Photos That Sell


One surefire way to create images that will sell is to capture something no one else has. In essence, you’re eliminating your competition because there’s no other shot like it. Admittedly, this is hard to do. Almost every iconic symbol, landscape and location has been photographed extensively. If you take the same shot everyone else has, you’ll be competing against the masses to sell the shot. There are a few ways to make your image stand out. First, try to find a unique angle for a familiar location. Explore aerial views, or try lying on the ground. Second, wait for unique light. I’ve licensed a shot of the Tetons over and over because of the wild storm clouds that surrounded the peaks. I was shooting from the standard spot, but the weather created something unique. If the subject is smaller, try creating your own unique light by adding flash. Third, capture an event no one else has photographed. Having a camera close at hand is a good policy for unexpected dramatic photos. Maybe you see a rare animal or capture a dramatic sunset in your town. These are unique images and will have selling potential.


A great way to entice someone to buy or license your work is to capture emotion. Capturing emotion strikes a chord with many buyers; everyone relates their past experiences to strong emotional shots. Who can resist seeing a child bursting with laughter swinging at the playground? Capturing emotion will capture buyers.


Which image would you buy to hang over your fireplace? Image one is a moose dripping in water while grazing on a lakeshore under midday sun and harsh blue light. Image two is the same moose in the same location, but with warm, rich light bathing the scene. Most people would pick image two to hang on their wall. Create images in favorable light for the subject and concept you’re shooting. If you’re a landscape shooter, shoot at sunrise and sunset for beautiful light. If you’re a portrait shooter, use flattering light on your subjects so they’re happy with the final shot. For a beauty shot, you might use a large softbox. For a sports portrait, you might use hard-edged light for a g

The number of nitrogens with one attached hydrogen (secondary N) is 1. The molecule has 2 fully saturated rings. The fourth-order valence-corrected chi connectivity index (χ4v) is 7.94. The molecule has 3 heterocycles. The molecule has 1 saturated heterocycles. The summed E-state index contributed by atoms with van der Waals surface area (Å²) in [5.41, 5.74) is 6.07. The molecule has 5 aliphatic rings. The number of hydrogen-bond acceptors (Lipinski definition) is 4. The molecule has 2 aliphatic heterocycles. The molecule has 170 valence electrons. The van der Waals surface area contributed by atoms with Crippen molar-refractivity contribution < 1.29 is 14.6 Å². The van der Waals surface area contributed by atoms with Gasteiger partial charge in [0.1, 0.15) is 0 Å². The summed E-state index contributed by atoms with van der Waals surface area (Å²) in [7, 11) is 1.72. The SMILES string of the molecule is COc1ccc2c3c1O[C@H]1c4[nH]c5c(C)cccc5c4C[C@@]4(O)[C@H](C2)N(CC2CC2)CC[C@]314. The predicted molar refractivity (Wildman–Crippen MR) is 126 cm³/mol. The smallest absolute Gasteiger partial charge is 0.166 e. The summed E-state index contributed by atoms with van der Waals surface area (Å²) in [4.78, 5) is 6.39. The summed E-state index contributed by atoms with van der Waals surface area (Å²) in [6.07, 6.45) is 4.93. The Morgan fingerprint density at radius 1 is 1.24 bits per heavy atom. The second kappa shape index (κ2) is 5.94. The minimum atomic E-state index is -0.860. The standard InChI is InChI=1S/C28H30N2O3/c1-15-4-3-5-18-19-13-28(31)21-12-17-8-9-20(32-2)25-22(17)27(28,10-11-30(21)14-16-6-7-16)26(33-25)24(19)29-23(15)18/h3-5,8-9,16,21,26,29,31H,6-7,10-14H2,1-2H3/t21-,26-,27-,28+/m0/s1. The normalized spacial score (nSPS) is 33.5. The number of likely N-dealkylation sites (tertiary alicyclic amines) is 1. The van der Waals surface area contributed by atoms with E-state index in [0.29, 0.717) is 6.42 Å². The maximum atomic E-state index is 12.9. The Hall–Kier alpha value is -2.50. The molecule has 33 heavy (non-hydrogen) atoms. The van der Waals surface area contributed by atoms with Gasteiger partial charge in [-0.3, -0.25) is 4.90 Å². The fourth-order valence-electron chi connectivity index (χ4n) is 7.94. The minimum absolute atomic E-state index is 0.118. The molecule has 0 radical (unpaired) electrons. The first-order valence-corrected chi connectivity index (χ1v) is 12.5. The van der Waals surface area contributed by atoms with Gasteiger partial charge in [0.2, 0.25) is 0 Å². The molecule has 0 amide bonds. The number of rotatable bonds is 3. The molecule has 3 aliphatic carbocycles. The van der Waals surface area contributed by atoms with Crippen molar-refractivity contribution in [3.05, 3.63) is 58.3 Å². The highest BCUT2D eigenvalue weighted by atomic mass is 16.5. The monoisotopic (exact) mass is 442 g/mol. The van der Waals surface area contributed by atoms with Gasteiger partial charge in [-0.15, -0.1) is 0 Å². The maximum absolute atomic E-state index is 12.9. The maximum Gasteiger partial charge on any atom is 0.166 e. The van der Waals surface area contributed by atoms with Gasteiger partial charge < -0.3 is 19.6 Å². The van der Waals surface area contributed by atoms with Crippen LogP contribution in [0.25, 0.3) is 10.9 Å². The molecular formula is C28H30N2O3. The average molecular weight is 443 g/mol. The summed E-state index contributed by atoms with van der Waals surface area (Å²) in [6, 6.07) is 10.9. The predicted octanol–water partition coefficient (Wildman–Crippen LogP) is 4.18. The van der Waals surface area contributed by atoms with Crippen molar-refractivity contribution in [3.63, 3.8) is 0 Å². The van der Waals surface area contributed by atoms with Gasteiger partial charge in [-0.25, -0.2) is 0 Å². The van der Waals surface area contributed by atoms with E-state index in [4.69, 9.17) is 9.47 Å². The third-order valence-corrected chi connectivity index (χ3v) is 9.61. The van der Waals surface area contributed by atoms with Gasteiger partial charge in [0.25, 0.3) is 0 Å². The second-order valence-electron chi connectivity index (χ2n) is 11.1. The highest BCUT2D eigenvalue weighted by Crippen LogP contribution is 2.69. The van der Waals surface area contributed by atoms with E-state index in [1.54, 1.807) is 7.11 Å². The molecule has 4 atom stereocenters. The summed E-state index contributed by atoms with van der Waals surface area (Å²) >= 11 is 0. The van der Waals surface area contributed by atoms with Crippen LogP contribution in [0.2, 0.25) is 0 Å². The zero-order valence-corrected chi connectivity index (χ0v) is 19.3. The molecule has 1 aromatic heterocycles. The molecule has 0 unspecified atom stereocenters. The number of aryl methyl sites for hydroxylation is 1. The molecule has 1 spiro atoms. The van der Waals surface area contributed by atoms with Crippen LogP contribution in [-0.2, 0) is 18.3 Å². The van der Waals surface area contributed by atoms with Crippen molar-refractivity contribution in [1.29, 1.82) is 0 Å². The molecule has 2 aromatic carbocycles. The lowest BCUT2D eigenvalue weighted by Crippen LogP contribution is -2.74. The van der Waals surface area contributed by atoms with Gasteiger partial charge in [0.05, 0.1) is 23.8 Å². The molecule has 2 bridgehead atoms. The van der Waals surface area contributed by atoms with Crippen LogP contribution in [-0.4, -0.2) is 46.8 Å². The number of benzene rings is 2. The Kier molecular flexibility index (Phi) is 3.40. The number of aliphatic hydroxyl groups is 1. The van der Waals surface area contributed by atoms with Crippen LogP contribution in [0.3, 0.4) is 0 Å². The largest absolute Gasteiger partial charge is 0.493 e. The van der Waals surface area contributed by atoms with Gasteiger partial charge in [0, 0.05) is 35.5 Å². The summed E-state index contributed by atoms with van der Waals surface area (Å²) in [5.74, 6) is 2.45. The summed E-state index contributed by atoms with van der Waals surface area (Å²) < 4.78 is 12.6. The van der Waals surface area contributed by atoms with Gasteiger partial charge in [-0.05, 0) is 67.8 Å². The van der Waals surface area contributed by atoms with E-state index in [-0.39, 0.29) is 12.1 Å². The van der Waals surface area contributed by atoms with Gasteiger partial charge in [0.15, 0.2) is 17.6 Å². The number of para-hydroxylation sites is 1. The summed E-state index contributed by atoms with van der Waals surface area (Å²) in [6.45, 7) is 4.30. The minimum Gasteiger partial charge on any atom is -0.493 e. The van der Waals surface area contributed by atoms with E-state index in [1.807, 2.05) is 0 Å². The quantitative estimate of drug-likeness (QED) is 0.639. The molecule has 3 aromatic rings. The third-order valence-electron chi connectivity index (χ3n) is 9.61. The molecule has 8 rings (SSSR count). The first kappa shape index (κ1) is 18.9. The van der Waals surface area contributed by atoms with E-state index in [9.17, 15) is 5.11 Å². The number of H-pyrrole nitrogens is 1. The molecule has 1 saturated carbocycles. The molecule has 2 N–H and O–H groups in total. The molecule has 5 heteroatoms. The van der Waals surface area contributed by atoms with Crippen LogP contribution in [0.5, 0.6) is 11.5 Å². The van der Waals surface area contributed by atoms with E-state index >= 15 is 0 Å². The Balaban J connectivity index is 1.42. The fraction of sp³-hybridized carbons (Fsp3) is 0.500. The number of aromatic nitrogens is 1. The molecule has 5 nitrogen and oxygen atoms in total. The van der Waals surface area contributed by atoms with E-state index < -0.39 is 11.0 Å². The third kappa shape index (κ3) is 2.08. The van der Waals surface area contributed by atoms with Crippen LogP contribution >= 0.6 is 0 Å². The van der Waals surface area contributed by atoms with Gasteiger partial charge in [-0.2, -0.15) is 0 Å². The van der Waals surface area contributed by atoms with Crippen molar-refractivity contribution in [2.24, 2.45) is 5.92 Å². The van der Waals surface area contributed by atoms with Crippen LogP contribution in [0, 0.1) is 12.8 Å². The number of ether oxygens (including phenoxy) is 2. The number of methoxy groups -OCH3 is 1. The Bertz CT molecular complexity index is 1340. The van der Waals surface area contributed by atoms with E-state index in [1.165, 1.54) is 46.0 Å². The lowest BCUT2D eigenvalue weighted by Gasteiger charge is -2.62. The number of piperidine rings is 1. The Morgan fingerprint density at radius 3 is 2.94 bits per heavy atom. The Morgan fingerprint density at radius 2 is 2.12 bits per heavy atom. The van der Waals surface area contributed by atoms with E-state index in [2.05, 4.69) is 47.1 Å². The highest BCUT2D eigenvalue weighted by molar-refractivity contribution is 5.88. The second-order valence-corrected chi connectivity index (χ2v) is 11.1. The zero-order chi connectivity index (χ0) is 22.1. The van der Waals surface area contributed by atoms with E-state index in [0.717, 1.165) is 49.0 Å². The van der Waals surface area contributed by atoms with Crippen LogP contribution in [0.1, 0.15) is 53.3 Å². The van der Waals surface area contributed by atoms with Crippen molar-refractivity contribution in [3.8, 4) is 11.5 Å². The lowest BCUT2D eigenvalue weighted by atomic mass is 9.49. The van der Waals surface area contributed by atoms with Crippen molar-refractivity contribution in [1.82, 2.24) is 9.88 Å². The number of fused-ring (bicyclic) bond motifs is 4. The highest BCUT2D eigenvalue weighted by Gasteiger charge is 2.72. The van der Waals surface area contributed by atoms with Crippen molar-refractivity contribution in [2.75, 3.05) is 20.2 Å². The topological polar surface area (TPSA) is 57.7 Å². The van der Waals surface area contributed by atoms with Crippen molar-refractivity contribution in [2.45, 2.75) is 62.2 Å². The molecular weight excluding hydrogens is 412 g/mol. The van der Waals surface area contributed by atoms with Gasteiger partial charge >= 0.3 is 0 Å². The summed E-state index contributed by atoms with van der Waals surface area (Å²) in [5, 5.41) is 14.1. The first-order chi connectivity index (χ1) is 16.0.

ritty look.


Similar to using good light, seek out color patterns that work together and create a strong image. When I was shooting in Yellowstone this winter, I photographed dramatic textures and patterns in the snow in many of my landscape images. When I processed them, I saturated the blue color in snow to make the shot more dramatic. Blue signifies cold and winter, and adds impact to the shot. Remember, this is about selling your images in the marketplace. I find adding a little color and saturating landscapes makes them more dramatic and sellable. My buyers don’t care if I saturated a little color. On the other hand, some buyers may want unaltered images. Newspapers have strict standards on any manipulation of images published. Determine to whom you’re selling and what’s appropriate for that market.


One way to improve your odds in creating marketable images is knowing your subject. Ask any sports photographer, and he or she will tell you that knowing when and where the critical action takes place is the key to success. You might get lucky, but luck favors the prepared. When I photograph whitewater kayaking, I always know exactly where the paddler will go and what will be the most dramatic spot in the rapid. If you’re photographing a local celebrity, do your research so you can establish rapport with your subject. This will make the shoot more relaxed, and you may get an image no one else has taken before.


Another technique to sell or license more images is taking advantage of your strengths and unique situation. Imagine if you had a friend who was a dentist. He goes to work in a dentist’s office with all the equipment one uses as a dentist. This is your advantage. Hire a model, go to your dentist friend’s office, and shoot a variety of medical stock images. You have access others don’t. Another example is having technical ability others don’t, which allows you access to shots no one else can get. Only experienced climbers summit Everest, so the image pool from this location will be small. Everyone has some sort of “home court advantage” in his or her image-making. Don’t overlook using it.


So far we’ve talked about techniques for creating images that sell. But the bottom line is that if buyers don’t see your work, they can’t buy your images. Whether it’s selling prints at the local art show or marketing your work as stock, you need to get as much visibility of your photographs as you can. Your odds of selling your work improve with more exposure. Is that crevasse jumper image still selling? I just finished writing a book on photographing adventure sports, and Bill jumping the crevasse was chosen as the cover shot. When you create a good shot, it just keeps on selling.

Tom Bol is a freelance editorial and commercial photographer based in Colorado. Visit at

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